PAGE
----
Pope Francis got himself in trouble today for suggesting that the “great majority” of Catholic marriages being celebrated today are “invalid” because couples do not fully appreciate that they are making a lifetime commitment. The fact that this statement would draw criticism is puzzling, on the face of it, because who would dispute this after even a cursory glance at the world we live in? Apparently conservative critics objected to his use of the word “invalid.” Perhaps they think that this word will provide a loophole for those seeking to escape loveless marriages. At any rate, canon lawyers and media spin artists quickly went to work on words like “invalid” and “great majority,” seeking to downplay or reframe or somehow mitigate the pope’s comments and the ways in which they might be misconstrued.
But, as is so often the case, once you sniff around a bit behind the sensationalistic headlines you discover that the point being made is actually a rather unexceptional one. And, as it happens, a desperately necessary one. Here’s a few more of Francis’s comments:
The crisis of marriage is due to the fact that people don’t know what the sacrament is, the beauty of the sacrament, they don’t know that it is indissoluble, that it is for your entire life,” the Pope said.
There are girls and boys who have purity and a great love, but they are few,” he said, adding that many young people had a materialistic and superficial approach to their wedding day, such as an obsession with choosing the right gown, the right church and the right restaurant.
As someone who has officiated at a few weddings over the years and has observed a few relationships a bit farther down the road, I can only say, “Um, yeah.” It’s pretty much impossible to dispute what Francis says here, if only for the fact that our approach to marriage often reflects our approach to pretty much everything else in life: materialistic and superficial. Couples so often put far more energy and effort (and money) into weddings than they do to marriages. Marriage is wonderful, we think, until it doesn’t meet our needs in the same way any more or until we “fall out” of love, just as we “fell into” it once upon a time (the passivity of this language is revealing in countless ways). Couples so often enter into marriage with a bizarre combination of expectations and assumptions shaped by Hollywood and Pinterest and God knows what else, and then struggle mightily when real life together proves rather more demanding than that.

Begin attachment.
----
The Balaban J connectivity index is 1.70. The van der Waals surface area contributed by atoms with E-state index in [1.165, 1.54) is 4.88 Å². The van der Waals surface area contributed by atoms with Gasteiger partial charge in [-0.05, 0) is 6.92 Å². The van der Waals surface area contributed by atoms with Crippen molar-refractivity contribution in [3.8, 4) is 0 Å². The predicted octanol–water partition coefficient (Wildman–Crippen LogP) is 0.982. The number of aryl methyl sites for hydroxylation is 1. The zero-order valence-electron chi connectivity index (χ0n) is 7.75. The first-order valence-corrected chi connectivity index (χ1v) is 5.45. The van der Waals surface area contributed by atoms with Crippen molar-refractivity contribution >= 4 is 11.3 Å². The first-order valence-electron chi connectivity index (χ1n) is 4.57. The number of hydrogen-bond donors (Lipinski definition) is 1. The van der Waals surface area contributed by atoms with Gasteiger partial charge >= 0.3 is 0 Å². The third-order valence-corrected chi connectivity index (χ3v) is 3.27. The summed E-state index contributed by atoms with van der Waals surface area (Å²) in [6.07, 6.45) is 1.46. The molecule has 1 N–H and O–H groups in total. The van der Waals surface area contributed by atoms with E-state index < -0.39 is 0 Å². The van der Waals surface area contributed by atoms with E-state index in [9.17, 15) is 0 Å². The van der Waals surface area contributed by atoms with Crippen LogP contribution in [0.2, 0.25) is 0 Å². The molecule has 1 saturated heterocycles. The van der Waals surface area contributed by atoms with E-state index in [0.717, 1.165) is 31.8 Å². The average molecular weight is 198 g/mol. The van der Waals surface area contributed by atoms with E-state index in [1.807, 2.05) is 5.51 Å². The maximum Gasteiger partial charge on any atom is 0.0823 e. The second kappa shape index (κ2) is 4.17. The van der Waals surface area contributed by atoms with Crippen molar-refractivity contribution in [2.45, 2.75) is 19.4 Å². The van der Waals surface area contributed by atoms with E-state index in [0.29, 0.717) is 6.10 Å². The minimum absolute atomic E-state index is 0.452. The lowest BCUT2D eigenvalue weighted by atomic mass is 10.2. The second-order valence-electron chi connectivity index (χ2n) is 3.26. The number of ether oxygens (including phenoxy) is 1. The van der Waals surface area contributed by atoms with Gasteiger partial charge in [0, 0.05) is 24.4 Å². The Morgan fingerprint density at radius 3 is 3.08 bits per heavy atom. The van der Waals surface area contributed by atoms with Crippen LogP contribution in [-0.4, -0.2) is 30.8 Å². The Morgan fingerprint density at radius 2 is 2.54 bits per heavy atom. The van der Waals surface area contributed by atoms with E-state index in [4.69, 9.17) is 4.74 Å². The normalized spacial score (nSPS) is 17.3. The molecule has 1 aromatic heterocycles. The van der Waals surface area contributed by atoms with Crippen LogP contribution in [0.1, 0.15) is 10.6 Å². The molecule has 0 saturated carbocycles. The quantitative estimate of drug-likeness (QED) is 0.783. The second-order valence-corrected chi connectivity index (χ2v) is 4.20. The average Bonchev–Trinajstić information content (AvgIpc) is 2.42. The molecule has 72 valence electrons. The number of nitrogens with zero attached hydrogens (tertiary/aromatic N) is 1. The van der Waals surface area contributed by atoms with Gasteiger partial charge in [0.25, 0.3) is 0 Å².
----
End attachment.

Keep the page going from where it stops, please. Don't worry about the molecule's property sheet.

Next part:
There are more complex stories, obviously. Marriages die for all kinds of reasons and some need to die for the survival of one or both parties involved. Discussions about something as deep and painful and far-reaching a problem as the one Francis is diagnosing ought always to be soaked in mercy for real human lives torn apart, however the blame is to be apportioned or whether it’s to be apportioned at all. And yet, something is deeply wrong. We know this. We’re failing at marriage at unprecedented rates. which leads to incalculable social costs. We’re taking as “normal” something that should never be normal. However we grope around to articulate it, most of us retain this lingering sense that marriage ought to be somehow more than it presently is.
Speaking of marriage, I have the privilege of officiating at a wedding ceremony in a week or so. I don’t know the couple as well as I would like, but I have been greatly heartened by the seriousness with which they are taking the commitment they are making. We have been exchanging ideas and articles over the last while and one of the pieces they sent me was an article called “Form, Faith, and Freedom: Wendell Berry on What Poetry Teaches Us about the Secret of Marriage.” Berry is comparing the “form” of poetry to that of a marriage. In both cases, we take an existing structure or “given” and we labour to create something of deep meaning and value, something that expresses and aligns itself with profound truths about the mysteries of life and love.
These words from Berry, in particular, stood out to me:
Marriage too is an attempt to rhyme, to bring two different lives—within the one life of their troth and household—periodically into agreement or consent. The two lives stray apart necessarily, and by consent come together again: to “feel together,” to “be of the same mind.” Difficult virtues are again necessary. And failure, permanent failure, is possible. But it is this possibility of failure, together with the formal bounds, that turns us back from fantasy, wishful thinking, and self-pity into the real terms and occasions of our lives.
It may be, then, that form serves us best when it works as an obstruction to baffle us and deflect our intended course. It may be that when we no longer know what to do we have come to our real work and that when we no longer know which way to go we have begun our real journey. The mind that is not baffled is not employed. The impeded stream is the one that sings.
The idea that marriage could (or should!) serve as an obstruction to “baffle us or deflect our intended course” is surely not among the more popular themes of many weddings. But perhaps it should be. Things that are beautiful, true and good—things that bring life to the world, and invite us to become more than we might otherwise have been—do not come easily, after all. Indeed, this is probably part of what makes them beautiful, true, and good, and eminently worthy of our effort and aspiration.